Here’s another chunk from “A New Board is Elected at Villa Encantada,” (working title) a darkly humorous story about a very odd condo complex that I’ve written several stories about already. It’s been fun filling out the complex’s roster a little in this story, and I’m going back to revise one of the unpublished ones with some of these details. Like the talking cacti.
Even the cacti garden was talking about the assessment. I usually don’t visit down there, in the little rock garden near the lake. For one thing all of the cacti like to talk at once. They ramble and they repeat and they are altogether too fond of puns. Not for the first time, I wondered what exactly the magician who had created them had had in mind. Had it really been a dozen cranky plants, whose extreme longevity led them to be highly opinionated about everything?
There are twelve cacti altogether, eleven in pots and one who has chosen to plant itself and grow. The eleven in pots have opted for mobility over size. They were fond of making Rumpelstiltskin wheel them about the complex in order to enjoy the sun and fresh air.
Each was distinctive, both in personality and appearance. They had names, which usually mattered only to each other. I had mentally bestowed nicknames on them: Bombast, Furor, Humblepie, Obscuro, Smarmy, Weasel, Johnny Nonsense, Earnest, Hairyfoot, Splainer, and the unpotted Old Dignity, a massive saguaro towering a good fifteen feet over its much shorter, hideously root bound, compatriots.
Bombast said, “It’s a cabal! They’ve been waiting to seize power for years now, and rob our reserves, turn us over to some real estate agent so the complex can be demolished for a high rise.”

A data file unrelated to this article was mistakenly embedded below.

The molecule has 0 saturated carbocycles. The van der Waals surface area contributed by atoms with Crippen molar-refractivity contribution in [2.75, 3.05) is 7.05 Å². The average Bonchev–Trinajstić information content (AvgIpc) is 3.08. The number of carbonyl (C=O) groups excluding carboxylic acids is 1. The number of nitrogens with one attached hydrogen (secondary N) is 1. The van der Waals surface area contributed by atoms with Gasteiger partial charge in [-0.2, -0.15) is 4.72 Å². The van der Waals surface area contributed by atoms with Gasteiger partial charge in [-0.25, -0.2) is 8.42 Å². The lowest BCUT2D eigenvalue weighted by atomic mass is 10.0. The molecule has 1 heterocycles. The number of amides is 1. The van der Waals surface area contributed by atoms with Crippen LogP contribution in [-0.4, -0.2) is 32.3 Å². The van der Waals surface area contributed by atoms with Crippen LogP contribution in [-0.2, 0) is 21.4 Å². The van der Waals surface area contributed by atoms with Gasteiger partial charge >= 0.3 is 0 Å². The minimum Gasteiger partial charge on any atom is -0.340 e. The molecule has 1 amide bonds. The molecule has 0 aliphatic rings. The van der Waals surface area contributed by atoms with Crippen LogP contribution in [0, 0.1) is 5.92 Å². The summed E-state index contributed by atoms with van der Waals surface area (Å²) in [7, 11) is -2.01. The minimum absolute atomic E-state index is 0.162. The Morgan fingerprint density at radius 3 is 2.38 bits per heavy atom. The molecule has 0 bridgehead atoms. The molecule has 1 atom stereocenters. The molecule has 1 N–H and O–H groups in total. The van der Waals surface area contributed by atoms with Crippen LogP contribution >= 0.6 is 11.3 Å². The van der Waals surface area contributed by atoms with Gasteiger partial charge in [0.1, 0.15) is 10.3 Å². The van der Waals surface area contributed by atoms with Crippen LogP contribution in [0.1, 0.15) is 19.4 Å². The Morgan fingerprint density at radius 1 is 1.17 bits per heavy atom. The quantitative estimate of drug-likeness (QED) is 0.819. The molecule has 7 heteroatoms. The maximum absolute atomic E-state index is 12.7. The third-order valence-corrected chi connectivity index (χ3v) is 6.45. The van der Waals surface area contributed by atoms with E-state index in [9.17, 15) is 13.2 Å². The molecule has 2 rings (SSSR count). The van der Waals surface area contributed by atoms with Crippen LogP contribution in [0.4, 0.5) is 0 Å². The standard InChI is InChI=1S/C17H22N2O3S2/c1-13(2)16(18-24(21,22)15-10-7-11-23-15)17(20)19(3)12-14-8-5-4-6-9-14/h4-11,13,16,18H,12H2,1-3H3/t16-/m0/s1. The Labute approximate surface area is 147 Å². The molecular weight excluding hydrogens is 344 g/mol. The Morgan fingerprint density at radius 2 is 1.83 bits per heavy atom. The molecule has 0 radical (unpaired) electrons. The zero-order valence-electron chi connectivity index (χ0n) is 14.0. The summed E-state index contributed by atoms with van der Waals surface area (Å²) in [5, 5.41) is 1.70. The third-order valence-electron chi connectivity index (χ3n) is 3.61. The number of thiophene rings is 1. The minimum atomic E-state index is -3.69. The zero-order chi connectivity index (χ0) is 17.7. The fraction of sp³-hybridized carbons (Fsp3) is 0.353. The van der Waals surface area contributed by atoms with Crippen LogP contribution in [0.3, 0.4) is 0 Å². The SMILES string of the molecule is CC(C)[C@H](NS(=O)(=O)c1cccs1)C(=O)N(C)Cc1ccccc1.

Furor said, “Don’t be ridiculous. They’re not organized enough to be a cabal. And this place isn’t zoned for high-rises.” It added, its tone dark, “No, what they have in store for us is much, much worse.”
“How can they hope to understand the history of the complex?” demanded Hairyfoot. “Most of them haven’t even been here a decade.”
I considered them. The complex was odd at the best of times. It was a refuge, a complex that didn’t mind people who were outside the ordinary. That led to a population that was more mixed than most, including the denizens of this garden.
Earnest said to me, “Did you give your proxy to someone to vote?”
I shook my head and fled.
Rumpelstiltskin was by the dumpster, sorting out recyclables. He looked wretched and smudgy as an old sheet of newsprint. As I passed, he looked up, and said, hopefully, “What’s my name?”
“Not today,” I said. “You won’t escape today.”
I felt guilty at the look on his face, and the situation made me itch, but it’s been so hard to find a maintenance man here that I could understand why they had done it. Sometimes when you find good help, you have to rely on the laws of magic to keep them from leaving. Unscrupulous? Yes, undoubtedly. But the needs of the many outweigh those of the few. Or the one, in his case.
If you want to read the rest of the story, you can get it, along with at least six other stories, at the end of July by signing up to sponsor me in the Clarion West Write-a-thon. Even a small donation entitles you to the stories, so please do sign up!